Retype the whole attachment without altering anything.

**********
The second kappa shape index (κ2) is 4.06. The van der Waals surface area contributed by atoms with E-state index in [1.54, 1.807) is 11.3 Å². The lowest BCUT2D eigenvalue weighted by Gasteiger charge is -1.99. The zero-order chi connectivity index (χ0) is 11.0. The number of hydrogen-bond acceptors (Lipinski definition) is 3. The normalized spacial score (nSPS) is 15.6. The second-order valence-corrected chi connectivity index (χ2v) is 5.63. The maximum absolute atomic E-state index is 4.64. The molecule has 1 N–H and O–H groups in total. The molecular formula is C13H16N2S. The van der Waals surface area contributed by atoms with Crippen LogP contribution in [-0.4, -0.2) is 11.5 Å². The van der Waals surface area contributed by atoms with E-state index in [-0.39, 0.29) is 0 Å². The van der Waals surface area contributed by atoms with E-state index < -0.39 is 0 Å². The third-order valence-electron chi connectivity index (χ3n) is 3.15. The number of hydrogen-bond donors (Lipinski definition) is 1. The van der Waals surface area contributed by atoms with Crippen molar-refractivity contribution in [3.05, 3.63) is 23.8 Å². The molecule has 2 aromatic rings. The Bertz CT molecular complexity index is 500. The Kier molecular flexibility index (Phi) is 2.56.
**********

The second kappa shape index (κ2) is 4.06. The van der Waals surface area contributed by atoms with E-state index in [1.54, 1.807) is 11.3 Å². The lowest BCUT2D eigenvalue weighted by Gasteiger charge is -1.99. The zero-order chi connectivity index (χ0) is 11.0. The number of hydrogen-bond acceptors (Lipinski definition) is 3. The normalized spacial score (nSPS) is 15.6. The second-order valence-corrected chi connectivity index (χ2v) is 5.63. The maximum absolute atomic E-state index is 4.64. The molecule has 1 N–H and O–H groups in total. The molecular formula is C13H16N2S. The van der Waals surface area contributed by atoms with Crippen LogP contribution in [-0.4, -0.2) is 11.5 Å². The van der Waals surface area contributed by atoms with E-state index in [-0.39, 0.29) is 0 Å². The van der Waals surface area contributed by atoms with E-state index < -0.39 is 0 Å². The third-order valence-electron chi connectivity index (χ3n) is 3.15. The number of hydrogen-bond donors (Lipinski definition) is 1. The van der Waals surface area contributed by atoms with Crippen molar-refractivity contribution in [3.05, 3.63) is 23.8 Å². The molecule has 2 aromatic rings. The Bertz CT molecular complexity index is 500. The Kier molecular flexibility index (Phi) is 2.56.